Vs. 2, “There he was transfigured before them. His face shone like the sun, and his clothes became as white as the light.” We open our chapter with Jesus revealing His glory to inner three (Peter, James & John) on the mount of Transfiguration (vs. 1-13). Question: What is the Transfiguration? It comes from the Greek language that gives us our modern day word: Metamorphosis. All three Synoptic Gospels record this event. The Transfiguration is a special glimpse into the glory of the Lord as Jesus reveals His true identity. The presence of Moses (law) & Elijah (prophets) come to bear witness of Jesus’ identity and mission. Once again, Jesus admonishes them not to reveal what they have seen (vs. 9); at least until He has done His work on the cross. Jesus reminds them the prophecy of Malachi (Malachi 4:5-6) concerning Elijah coming first is fulfilled through John the Baptist (Luke 1:17). When they come down the mountain they encounter a failed exorcism (vs. 14-23). Jesus uses this as an opportunity to give us a fresh understanding of what true faith looks like (vs. 20-21). Sadly, we are reminded that Jesus’ death will come about because of betrayal of the worst kind; betrayal of their own in Judas Iscariot (vs. 22-23). The Temple tax incident (vs. 24-27) teaches us that though Jesus being the Son of God (vs. 25) does not have to pay it, He does so to prevent the stumbling of others.
Regarding application…Father’s Approval. Vs. 5, “While he was still speaking, a bright cloud enveloped them, and a voice from the cloud said, “This is my Son, whom I love; with him I am well pleased. Listen to him!” These words from the Father were identical to His affirmation when Jesus was baptized (Matthew 3:17). The caveat is, “Listen to him!” As children, we sought so hard to find the approval of our parents. Sometimes they were disappointed, other time we were disappointed. But deep down inside, we want to hear the praises and approval of our parents. Jesus was obedient; even obedient to death on the cross (Philippians 2:8). For my leisure reading, I am reading Peter Criss’ biography (the drummer of the rockband Kiss). He shares a story when they finally performed in MSG (Madison Square Garden) and he had his parents and family attend. As they performed he saw the tears and proud looks of his parents and it brought this 30 plus year old successful man to tears as he played the drums that night. No matter how old we are, we want to make our loved ones proud of us. Just as the Father approves His son Jesus, He also does for us. Question: Why? Because we listened to His son and put our faith in Him. Jesus’ blood brings the approval of our Father in Heaven. Thank you Father for loving us so much!
Vs. 1, “See what great love the Father has lavished on us, that we should be called children of God! And that is what we are! The reason the world does not know us is that it did not know him.” Impeccable timing for a timeless truth as we end the year 2012. God the Father has lavished great love this past year. It is love that spurred the Father to sacrifice the Son (vs. 4-8). It was love that gave us the Holy Spirit as a deposit of His promise. John addresses the deliberate choice to continue to sin (vs. 9-10). We are also soberly reminded of the gravity of murder (vs. 12-15). Instead of hatred and killing others, we should love and lay down our lives for others (vs. 11-24). The move we love the more God gives us His peace (vs. 18-24).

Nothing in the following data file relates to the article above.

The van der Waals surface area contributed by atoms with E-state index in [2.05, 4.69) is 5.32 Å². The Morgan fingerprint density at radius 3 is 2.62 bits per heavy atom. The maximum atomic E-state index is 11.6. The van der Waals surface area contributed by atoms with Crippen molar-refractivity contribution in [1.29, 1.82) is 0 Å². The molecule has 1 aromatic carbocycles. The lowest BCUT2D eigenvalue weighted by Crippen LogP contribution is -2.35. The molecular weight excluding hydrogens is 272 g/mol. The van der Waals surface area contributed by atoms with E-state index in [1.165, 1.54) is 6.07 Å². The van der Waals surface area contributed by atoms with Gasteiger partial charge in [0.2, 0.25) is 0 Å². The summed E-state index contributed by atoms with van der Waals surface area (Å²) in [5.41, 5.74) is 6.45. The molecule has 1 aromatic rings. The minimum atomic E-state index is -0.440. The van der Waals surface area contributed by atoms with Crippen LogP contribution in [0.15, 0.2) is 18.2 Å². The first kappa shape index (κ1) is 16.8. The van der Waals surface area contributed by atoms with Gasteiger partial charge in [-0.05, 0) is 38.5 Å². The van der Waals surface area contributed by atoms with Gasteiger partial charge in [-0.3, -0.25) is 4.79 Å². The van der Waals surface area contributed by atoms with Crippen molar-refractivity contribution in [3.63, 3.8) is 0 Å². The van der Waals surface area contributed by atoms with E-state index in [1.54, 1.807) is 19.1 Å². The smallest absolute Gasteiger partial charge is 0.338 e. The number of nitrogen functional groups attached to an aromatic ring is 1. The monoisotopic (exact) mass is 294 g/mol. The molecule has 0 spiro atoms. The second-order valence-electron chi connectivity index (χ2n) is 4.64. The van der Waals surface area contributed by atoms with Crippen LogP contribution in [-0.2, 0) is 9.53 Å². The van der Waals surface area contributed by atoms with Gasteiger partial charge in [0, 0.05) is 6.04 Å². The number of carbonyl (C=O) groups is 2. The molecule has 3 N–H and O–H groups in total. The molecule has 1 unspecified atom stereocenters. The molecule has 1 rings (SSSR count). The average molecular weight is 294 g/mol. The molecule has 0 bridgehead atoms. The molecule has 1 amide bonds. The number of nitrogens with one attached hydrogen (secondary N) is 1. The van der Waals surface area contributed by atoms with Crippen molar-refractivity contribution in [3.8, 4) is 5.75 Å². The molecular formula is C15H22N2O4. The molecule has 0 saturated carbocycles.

Regarding application…Walk the Walk. Vs. 18, “Dear children, let us not love with words or speech but with actions and in truth.” As 2013 rounds the corner, what a wonderful reminder of living in a way that shows His love. Many of us may have New Year resolutions or commitments we are making. Right now we are talking big. However, it’s time to live big. It’s time to backup our words with action and truth. I’m convicted as I may a commitment to get in better cardio shape this 2013, I also need to ensure that I am making commitments to love more. More love, more power, more of Christ in my life. Let us walk by faith and in love this coming year!
Vs. 1, “My brothers, as believers in our glorious Lord Jesus Christ, don’t show favoritism.” James now begins to show us practical ways to show our faith and works. The Jewish society was an honor and shame society. There was a problem with the church giving favoritism and honor to those who were rich, while neglecting the poor (vs. 1-12). When we show favoritism, we are not having the mind of God (vs. 4). Notice how they were not to ignore the rich, it’s just that they were to not give more honor to them. While many of us know this truth about rich and poor, it is a true paradigm shift to how this world operates. James reminds his audience about the law since they were well versed in it (vs. 8-13). Much of their perspective was based on living righteous by obeying the laws of God. However, they were doing so without love and therefore breaking God’s royal law (vs. 8). And lastly, we come to one of the central points of the book of James: Faith and deeds (vs. 14-26). While faith is believing what is true, there is far more to it. True faith is one that is demonstrated in both belief and action. Now, one of the big issues in James is the seeming contradiction that James presents verses what the Apostle Paul states (Romans 3:8). If you have real faith, you were produce good deeds. Indeed, we are saved by faith and a true believer won’t do works out of obligation, rather out of heart.
Regarding application…Living Faith. Vs. 22, “You see that his faith and his actions were working together, and his faith was made complete by what he did.” I once heard this analogy about a fruit tree. A fruit tree grows and has one purpose; to grow fruit so others can enjoy. Technically, if a fruit tree had free will, it might choose to grow rotten fruit or no fruit at all. But, a fruit tree’s purpose is to bear fruit. When we put our faith in the Lord, we become a new tree, rooted on the foundation of Christ. We were created to bear fruit. However, there are those who think that just being a fruit tree is enough. But, the very essence of a fruit tree is to bear fruit. Likewise, the very essence of a Christian it to bear the fruit of good deeds. Let us have a living faith today!